For a transition to a more successful zero state environmental impact business model, a number of key elements will need to be c
- Decarbonization: (the process of removing carbon from the routine activities or a company, sector or the entire society) is critical and will entail several alternatives including renewable energy production, storage and distribution, gas as a transition to a low carbon economy, hydrogen gas, CO2 sequestration, and/or CO2 offsetting by reforestation.
- Water management: Water scarcity and water quality are increasingly important and more attention will need to be focused on water consumption, water discharges and produced water as reservoirs are depleted. Net Zero Discharges and Net Zero Water Balance will be drivers.
- Transparency and traceability: Increased scrutiny by stakeholders and financial institutions will determine whether a company has the Social License to Operate and capital to run the business. Companies will need high levels of transparency and traceability as without it, stakeholders and investors will not support their business – the risk of social opposition and loss of reputation becomes too high.
- Environmentally sound management practices: There is a lot of material on this topic and whilst it is not the subject of this article, it is worth mentioning the following:
- Facilities designed to avoid or minimize environmental impact on a routine basis;
- Facilities designed to avoid system failures on non-routine situations;
- Facilities operated following sustainability principles;
- Appropriate maintenance of facilities to ensure risks are minimized;
- Continuous training of personnel to operate the facilities in a sound manner;
- Reduced human error by motivating and empowering personnel that has a clear set of KPIs aligned with a sustainable strategy.
- Decommissioning: This has become increasingly important; areas to consider include legacy and liability management, contaminated land clean-up, oil spill response and the management of expectations for repurposing redundant facilities.
Looking ahead it is clear that investors, shareholders and stakeholders are placing ever-increasing importance on environmental considerations across the whole commercial spectrum. Oil and Gas companies are no exception. Investors scrutinize environmental and social impacts to assess whether investments are in accordance with certain principles that are continually moving closer to Net Zero Environmental Impact.
According to Coller Capital survey (2017), 20% of Limited Partners in North America refused to participate in Private Equity projects due to Environmental and Social Governance (ESG) issues. Those figures are 34% and 36% for Europe and Asia-Pacific respectively. Another study conducted between the Harvard Business School and the Oxford University through a survey among more than 400 investment professionals, highlights that for 82% of the respondents they consider ESG factors material to investment performance . This trend is growing globally.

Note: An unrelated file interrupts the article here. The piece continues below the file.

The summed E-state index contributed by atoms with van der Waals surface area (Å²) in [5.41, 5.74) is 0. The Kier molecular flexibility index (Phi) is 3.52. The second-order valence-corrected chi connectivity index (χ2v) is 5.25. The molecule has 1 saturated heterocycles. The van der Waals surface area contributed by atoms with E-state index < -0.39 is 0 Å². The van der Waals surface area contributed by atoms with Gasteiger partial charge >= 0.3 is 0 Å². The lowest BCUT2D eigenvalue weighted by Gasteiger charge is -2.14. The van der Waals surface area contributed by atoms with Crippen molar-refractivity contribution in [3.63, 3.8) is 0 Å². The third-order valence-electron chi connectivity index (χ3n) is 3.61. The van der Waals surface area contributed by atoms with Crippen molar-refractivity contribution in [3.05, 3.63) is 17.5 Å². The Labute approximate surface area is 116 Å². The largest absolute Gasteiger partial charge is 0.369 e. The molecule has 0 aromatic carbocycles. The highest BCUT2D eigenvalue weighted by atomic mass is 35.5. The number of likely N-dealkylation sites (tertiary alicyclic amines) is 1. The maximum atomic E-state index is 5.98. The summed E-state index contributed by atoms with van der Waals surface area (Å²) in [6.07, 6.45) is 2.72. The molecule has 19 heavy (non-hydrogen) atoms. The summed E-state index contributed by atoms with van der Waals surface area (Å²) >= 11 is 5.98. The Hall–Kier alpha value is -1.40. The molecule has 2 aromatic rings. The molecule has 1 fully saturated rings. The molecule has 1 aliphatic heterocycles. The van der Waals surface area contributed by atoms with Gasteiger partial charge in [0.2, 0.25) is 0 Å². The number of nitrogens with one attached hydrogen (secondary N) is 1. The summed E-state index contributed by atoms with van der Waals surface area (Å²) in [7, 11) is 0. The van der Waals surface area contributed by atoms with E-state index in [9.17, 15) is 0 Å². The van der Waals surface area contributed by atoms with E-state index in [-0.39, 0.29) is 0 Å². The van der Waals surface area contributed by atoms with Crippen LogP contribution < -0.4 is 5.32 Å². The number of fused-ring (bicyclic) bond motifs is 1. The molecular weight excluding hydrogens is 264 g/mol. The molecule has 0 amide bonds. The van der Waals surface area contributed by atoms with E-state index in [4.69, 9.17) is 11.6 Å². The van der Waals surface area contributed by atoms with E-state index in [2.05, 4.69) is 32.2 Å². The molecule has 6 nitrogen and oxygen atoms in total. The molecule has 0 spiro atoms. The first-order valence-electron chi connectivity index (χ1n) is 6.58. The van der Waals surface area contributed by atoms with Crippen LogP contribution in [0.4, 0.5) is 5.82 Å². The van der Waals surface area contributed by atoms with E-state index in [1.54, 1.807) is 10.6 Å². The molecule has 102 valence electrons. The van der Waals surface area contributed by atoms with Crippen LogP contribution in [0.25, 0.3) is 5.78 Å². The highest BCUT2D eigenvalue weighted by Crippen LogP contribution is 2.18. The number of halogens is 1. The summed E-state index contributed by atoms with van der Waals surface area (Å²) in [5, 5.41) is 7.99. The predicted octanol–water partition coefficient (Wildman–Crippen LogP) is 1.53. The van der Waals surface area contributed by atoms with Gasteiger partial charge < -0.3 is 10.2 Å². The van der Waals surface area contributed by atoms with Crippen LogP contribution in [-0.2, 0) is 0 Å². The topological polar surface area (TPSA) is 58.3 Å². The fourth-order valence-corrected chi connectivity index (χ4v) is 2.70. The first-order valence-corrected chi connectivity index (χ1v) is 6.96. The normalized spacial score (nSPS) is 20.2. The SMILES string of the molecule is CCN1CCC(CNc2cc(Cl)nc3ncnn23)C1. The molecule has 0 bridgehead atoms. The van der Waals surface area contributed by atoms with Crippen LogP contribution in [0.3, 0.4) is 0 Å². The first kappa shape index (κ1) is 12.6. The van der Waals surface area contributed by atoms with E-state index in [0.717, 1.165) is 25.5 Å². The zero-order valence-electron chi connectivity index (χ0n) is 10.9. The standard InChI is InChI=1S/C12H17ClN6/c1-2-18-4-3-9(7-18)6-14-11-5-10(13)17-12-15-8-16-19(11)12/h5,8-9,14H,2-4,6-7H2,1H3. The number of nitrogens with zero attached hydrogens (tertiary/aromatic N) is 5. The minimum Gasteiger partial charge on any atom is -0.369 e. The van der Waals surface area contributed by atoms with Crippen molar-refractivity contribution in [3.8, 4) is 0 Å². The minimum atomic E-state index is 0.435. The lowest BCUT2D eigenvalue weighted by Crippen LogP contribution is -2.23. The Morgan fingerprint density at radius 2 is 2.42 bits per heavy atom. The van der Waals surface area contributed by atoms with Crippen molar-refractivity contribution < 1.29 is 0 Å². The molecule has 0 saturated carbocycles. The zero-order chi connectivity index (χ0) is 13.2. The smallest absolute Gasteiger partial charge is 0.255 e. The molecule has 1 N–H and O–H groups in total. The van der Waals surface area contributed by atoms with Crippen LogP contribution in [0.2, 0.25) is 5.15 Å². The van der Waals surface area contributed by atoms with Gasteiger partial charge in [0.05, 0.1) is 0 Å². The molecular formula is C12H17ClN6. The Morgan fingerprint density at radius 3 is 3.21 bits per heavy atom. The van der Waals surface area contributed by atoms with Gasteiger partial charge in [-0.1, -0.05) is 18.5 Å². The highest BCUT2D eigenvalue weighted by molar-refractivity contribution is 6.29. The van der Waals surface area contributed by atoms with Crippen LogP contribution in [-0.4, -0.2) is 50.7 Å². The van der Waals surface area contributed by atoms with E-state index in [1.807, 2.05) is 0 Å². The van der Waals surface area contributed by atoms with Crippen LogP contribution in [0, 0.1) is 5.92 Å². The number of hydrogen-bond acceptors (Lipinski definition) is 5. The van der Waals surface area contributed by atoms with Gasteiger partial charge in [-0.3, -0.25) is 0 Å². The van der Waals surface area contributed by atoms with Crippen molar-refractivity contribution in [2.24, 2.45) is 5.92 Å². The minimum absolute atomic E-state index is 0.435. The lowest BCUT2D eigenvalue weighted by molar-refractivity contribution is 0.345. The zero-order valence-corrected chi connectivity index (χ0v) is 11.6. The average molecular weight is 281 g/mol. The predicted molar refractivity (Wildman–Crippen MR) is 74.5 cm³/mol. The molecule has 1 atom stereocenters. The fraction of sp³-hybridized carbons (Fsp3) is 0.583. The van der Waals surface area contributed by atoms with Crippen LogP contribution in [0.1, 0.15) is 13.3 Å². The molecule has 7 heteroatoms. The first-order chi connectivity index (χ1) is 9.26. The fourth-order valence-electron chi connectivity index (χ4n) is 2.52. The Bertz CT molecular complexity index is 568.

What are the cost implications for Oil and Gas companies for moving towards Zero Impact on the environment? There is no doubt that significant investment may be required in some areas – some Oil and Gas companies are already investing in renewable energy production or impact offsetting, or changing their process to accommodate for the expected demand due to the transition for example.
However other elements may require a refocus of effort such as an increased use of alternative technologies and improved communication channels rather than increased funding. Ultimately the issue is not whether the Oil and Gas sector can afford to make significant changes to their current business model but rather, whether the sector will be able to retain crucial investment to support their commercial operations without a fundamental shift to a new business paradigm.
What would be the return of those investments? It is impossible to quantify exactly as there is a variety of situations and potential solutions. However, it can be said that those investments will have enough return as they will be playing in an evolving market where products or services that did not have a market 10 years ago will have one in the coming years.
This is not the end of the Oil and Gas companies but the end of the Oil and Gas companies as they have been known for decades. By changing our mindset and looking at their existing assets (infrastructure, knowledge, people, customers), it is possible to find creative solutions to challenges in this rapidly changing world. An example could be decommissioning – if businesses from completely different sectors collaborate and work together to find other uses for aging infrastructure, this could achieve a successful result for all involved.
In conclusion, Zero Environmental Impact is achievable in the medium term for Oil and Gas companies provided they transform their business model through some investments in existing key areas and the creation of new services or products by using their existing assets in collaboration with players from different sectors.
Advisian is providing support to companies in the transition with a variety of specific solutions that can be tailored to the needs of each customer. Find more insights into how the oil and gas industry is adopting sustainable development goals here and here.
1. Coller Capital survey (2017), The Guardian
a. Poll included 110 limited partners, 40% from North America, 40% from Europe and 20% from Asia-Pacific
b. Total AUM: 26% - +$50 Bn, 16% - $20 Bn to $50 Bn, 10% $10 Bn to $20 Bn, 9% $5Bn to $10 Bn, 26% $1 Bn to $5Bn, 7% 500M to $1 Bn and 6% <$500M
2. Amel-Zadeh, Amir, and George Serafeim. "Why and How Investors Use ESG Information: Evidence from a Global Survey." Financial Analysts Journal (forthcoming).